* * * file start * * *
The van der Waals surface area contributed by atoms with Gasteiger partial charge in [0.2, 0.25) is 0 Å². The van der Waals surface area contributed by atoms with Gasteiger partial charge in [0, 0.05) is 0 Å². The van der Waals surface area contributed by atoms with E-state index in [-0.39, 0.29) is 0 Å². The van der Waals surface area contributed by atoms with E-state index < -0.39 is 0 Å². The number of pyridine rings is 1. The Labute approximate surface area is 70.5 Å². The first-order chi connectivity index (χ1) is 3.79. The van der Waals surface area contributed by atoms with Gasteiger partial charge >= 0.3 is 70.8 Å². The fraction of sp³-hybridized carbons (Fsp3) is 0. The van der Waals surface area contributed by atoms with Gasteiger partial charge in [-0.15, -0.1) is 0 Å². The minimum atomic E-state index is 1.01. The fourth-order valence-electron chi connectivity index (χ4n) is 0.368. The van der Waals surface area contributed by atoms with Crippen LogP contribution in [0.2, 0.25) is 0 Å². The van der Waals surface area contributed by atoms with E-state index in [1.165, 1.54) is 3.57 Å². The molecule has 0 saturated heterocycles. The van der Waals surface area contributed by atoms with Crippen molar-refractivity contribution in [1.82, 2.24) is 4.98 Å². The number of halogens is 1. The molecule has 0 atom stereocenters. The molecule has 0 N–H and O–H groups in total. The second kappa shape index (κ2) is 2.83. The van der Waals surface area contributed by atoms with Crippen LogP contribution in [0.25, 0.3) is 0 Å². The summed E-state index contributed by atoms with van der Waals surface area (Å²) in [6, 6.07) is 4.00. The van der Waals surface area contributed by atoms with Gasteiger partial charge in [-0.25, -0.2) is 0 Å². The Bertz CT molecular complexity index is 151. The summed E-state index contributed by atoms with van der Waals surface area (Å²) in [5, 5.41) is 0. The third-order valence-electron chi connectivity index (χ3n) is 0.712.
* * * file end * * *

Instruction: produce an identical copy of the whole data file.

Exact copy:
The van der Waals surface area contributed by atoms with Gasteiger partial charge in [0.2, 0.25) is 0 Å². The van der Waals surface area contributed by atoms with Gasteiger partial charge in [0, 0.05) is 0 Å². The van der Waals surface area contributed by atoms with E-state index in [-0.39, 0.29) is 0 Å². The van der Waals surface area contributed by atoms with E-state index < -0.39 is 0 Å². The number of pyridine rings is 1. The Labute approximate surface area is 70.5 Å². The first-order chi connectivity index (χ1) is 3.79. The van der Waals surface area contributed by atoms with Gasteiger partial charge >= 0.3 is 70.8 Å². The fraction of sp³-hybridized carbons (Fsp3) is 0. The van der Waals surface area contributed by atoms with Gasteiger partial charge in [-0.15, -0.1) is 0 Å². The minimum atomic E-state index is 1.01. The fourth-order valence-electron chi connectivity index (χ4n) is 0.368. The van der Waals surface area contributed by atoms with Crippen LogP contribution in [0.2, 0.25) is 0 Å². The van der Waals surface area contributed by atoms with E-state index in [1.165, 1.54) is 3.57 Å². The molecule has 0 saturated heterocycles. The van der Waals surface area contributed by atoms with Crippen molar-refractivity contribution in [1.82, 2.24) is 4.98 Å². The number of halogens is 1. The molecule has 0 atom stereocenters. The molecule has 0 N–H and O–H groups in total. The second kappa shape index (κ2) is 2.83. The van der Waals surface area contributed by atoms with Crippen LogP contribution in [0.25, 0.3) is 0 Å². The summed E-state index contributed by atoms with van der Waals surface area (Å²) in [6, 6.07) is 4.00. The van der Waals surface area contributed by atoms with Gasteiger partial charge in [-0.25, -0.2) is 0 Å². The Bertz CT molecular complexity index is 151. The summed E-state index contributed by atoms with van der Waals surface area (Å²) in [5, 5.41) is 0. The third-order valence-electron chi connectivity index (χ3n) is 0.712.